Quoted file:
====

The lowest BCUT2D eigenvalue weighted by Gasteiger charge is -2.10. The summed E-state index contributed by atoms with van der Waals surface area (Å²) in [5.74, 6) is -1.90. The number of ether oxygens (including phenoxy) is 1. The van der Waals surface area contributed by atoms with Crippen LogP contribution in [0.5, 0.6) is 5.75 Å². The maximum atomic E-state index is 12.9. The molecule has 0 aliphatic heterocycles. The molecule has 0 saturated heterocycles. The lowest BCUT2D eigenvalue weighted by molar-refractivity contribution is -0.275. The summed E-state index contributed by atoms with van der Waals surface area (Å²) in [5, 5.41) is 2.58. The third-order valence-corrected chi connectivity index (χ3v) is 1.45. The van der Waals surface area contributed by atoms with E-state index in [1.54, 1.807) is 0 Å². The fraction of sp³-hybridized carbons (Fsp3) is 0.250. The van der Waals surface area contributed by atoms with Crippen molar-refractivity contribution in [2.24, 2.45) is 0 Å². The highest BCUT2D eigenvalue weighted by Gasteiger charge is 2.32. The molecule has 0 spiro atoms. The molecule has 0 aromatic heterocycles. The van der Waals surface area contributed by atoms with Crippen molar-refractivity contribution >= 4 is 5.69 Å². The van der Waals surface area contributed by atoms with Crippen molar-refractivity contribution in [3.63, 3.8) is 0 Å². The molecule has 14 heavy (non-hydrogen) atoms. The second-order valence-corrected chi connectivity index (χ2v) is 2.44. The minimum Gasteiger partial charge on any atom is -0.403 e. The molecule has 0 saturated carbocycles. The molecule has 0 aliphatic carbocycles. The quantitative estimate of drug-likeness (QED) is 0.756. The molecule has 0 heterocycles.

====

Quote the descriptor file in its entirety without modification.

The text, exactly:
The lowest BCUT2D eigenvalue weighted by Gasteiger charge is -2.10. The summed E-state index contributed by atoms with van der Waals surface area (Å²) in [5.74, 6) is -1.90. The number of ether oxygens (including phenoxy) is 1. The van der Waals surface area contributed by atoms with Crippen LogP contribution in [0.5, 0.6) is 5.75 Å². The maximum atomic E-state index is 12.9. The molecule has 0 aliphatic heterocycles. The molecule has 0 saturated heterocycles. The lowest BCUT2D eigenvalue weighted by molar-refractivity contribution is -0.275. The summed E-state index contributed by atoms with van der Waals surface area (Å²) in [5, 5.41) is 2.58. The third-order valence-corrected chi connectivity index (χ3v) is 1.45. The van der Waals surface area contributed by atoms with E-state index in [1.54, 1.807) is 0 Å². The fraction of sp³-hybridized carbons (Fsp3) is 0.250. The van der Waals surface area contributed by atoms with Crippen molar-refractivity contribution in [2.24, 2.45) is 0 Å². The highest BCUT2D eigenvalue weighted by Gasteiger charge is 2.32. The molecule has 0 spiro atoms. The molecule has 0 aromatic heterocycles. The van der Waals surface area contributed by atoms with Crippen molar-refractivity contribution >= 4 is 5.69 Å². The van der Waals surface area contributed by atoms with Crippen molar-refractivity contribution in [3.63, 3.8) is 0 Å². The molecule has 14 heavy (non-hydrogen) atoms. The second-order valence-corrected chi connectivity index (χ2v) is 2.44. The minimum Gasteiger partial charge on any atom is -0.403 e. The molecule has 0 saturated carbocycles. The molecule has 0 aliphatic carbocycles. The quantitative estimate of drug-likeness (QED) is 0.756. The molecule has 0 heterocycles.